The company is not interested in using corn as feedstock, given the much-publicised problems created by using food crops for fuel, such as the tortilla inflation that recently caused food riots in Mexico City. Instead, different types of agricultural waste will be used according to whatever makes sense for the local climate and economy: wheat straw in California, for example, or woodchips in the South.

Using genetically modified bugs for fermentation is essentially the same as using natural bacteria to produce ethanol, although the energy-intensive final process of distillation is virtually eliminated because the bugs excrete a substance that is almost pump-ready.

The closest that LS9 has come to mass production is a 1,000-litre fermenting machine, which looks like a large stainless-steel jar, next to a wardrobe-sized computer connected by a tangle of cables and tubes. It has not yet been plugged in. The machine produces the equivalent of one barrel a week and takes up 40 sq ft of floor space.

However, to substitute America’s weekly oil consumption of 143 million barrels, you would need a facility that covered about 205 square miles, an area roughly the size of Chicago.

That is the main problem: although LS9 can produce its bug fuel in laboratory beakers, it has no idea whether it will be able produce the same results on a nationwide or even global scale.

“Our plan is to have a demonstration-scale plant operational by 2010 and, in parallel, we’ll be working on the design and construction of a commercial-scale facility to open in 2011,” says Mr Pal, adding that if LS9 used Brazilian sugar cane as its feedstock, its fuel would probably cost about $50 a barrel.

Are Americans ready to be putting genetically modified bug excretion in their cars? “It’s not the same as with food,” Mr Pal says. “We’re putting these bacteria in a very isolated container: their entire universe is in that tank. When we’re done with them, they’re destroyed.”

Besides, he says, there is greater good being served. “I have two children, and climate change is something that they are going to face. The energy crisis is something that they are going to face. We have a collective responsibility to do this.”

Power points

– Google has set up an initiative to develop electricity from cheap renewable energy sources

– Craig Venter, who mapped the human genome, has created a company to create hydrogen and ethanol from genetically engineered bugs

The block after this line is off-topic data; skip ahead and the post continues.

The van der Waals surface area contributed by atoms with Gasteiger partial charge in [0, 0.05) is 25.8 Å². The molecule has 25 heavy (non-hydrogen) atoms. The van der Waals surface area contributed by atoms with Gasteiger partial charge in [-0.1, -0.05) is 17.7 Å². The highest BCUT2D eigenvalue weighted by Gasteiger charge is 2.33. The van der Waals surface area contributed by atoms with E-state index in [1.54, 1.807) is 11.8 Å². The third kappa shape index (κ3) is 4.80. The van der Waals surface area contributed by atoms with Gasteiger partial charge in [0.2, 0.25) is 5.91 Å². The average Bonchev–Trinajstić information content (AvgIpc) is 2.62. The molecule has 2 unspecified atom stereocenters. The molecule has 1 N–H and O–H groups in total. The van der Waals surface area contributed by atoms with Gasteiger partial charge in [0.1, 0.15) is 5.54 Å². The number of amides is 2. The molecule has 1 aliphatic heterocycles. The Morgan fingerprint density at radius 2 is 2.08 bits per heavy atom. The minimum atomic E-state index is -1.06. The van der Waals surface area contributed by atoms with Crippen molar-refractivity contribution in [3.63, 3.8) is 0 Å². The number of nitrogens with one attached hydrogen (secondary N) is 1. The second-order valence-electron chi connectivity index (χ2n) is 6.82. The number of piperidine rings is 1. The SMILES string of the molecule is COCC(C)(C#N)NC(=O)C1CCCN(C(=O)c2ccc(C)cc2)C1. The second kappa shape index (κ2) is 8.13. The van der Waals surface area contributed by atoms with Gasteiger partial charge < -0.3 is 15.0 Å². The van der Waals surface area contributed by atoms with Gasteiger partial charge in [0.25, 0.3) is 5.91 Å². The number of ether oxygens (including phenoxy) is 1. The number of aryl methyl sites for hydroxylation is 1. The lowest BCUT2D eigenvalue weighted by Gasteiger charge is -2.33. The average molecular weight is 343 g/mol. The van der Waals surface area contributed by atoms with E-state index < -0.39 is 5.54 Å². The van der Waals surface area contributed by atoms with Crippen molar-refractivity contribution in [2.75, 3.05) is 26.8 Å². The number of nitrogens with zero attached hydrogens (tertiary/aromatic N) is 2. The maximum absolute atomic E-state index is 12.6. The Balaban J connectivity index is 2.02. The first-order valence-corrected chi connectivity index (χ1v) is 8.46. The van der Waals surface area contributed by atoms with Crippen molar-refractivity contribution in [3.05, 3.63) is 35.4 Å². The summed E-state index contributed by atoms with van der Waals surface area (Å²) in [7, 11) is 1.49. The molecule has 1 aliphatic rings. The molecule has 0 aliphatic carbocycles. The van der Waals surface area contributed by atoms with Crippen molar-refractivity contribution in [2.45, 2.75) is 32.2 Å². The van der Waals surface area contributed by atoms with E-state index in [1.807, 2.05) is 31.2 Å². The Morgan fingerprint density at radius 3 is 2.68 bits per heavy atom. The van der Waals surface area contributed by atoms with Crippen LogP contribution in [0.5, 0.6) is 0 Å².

– The US Energy and Agriculture Departments said in 2005 that there was land available to produce enough biomass (nonedible plant parts) to replace 30 per cent of current liquid transport fuels


Now, I don’t know if any of this spells solutions but I do think it’s nice to know that there are those out there looking for solutions and trying to get us there.

UPDATE: Ger sent me a link to a vid for another company called Tessler Motors they offer this car:

Which is fully electric, power efficient and fast – plus there is a solar option which means it is energy positive – and according to their website they have already worked out the recylcling issues for both the tires and battery which is built into the purchase price. Though, I’d be curious to know if they have included the safe disposal of the battery acid as well, since that is my particular concern with electric vehicles. If they have managed to find a way to reuse the batteries, as is the case with current standard car batteries that would make me happy. There isn’t enough data on their website to answer this question, however.

11 thoughts on “The Air Car & Other Green Stuff???

  1. I can’t be satisfied with an “air car” unless it can fly.

    Hey QM!
    I have a feeling that might be next. That being the case, at least we wouldn’t have to worry about road work, huh? Although air traffic control might get a little stressed. πŸ˜†


  2. Ok, wow, these are amazing! What a great post Annie, it all sounds so hopeful. I want an air car! πŸ™‚

    Hey Simonne,
    I must say, there is a certain appeal here, except for me the car is a tad too small and frail looking. If I were to go this way – I’d probably prefer a normal car retrofitted with a water engine. Living in an area where there are millions of cars on the road at all times I’m a bit chary of driving something that could so easily be squashed like a bug. πŸ˜‰


  3. Those bugs must have quite the digestive tract! The things people think of….

    I don’t know if either of these solutions are viable in the long run, but yes, it is good to know that there are people trying to find solutions.

    Hey Jen,
    Like you, I’m a bit skeptical too – but I do like the idea that people are out there trying to come up with solutions – of their own free will, without government interference or threat of diving back into the dark ages. πŸ˜‰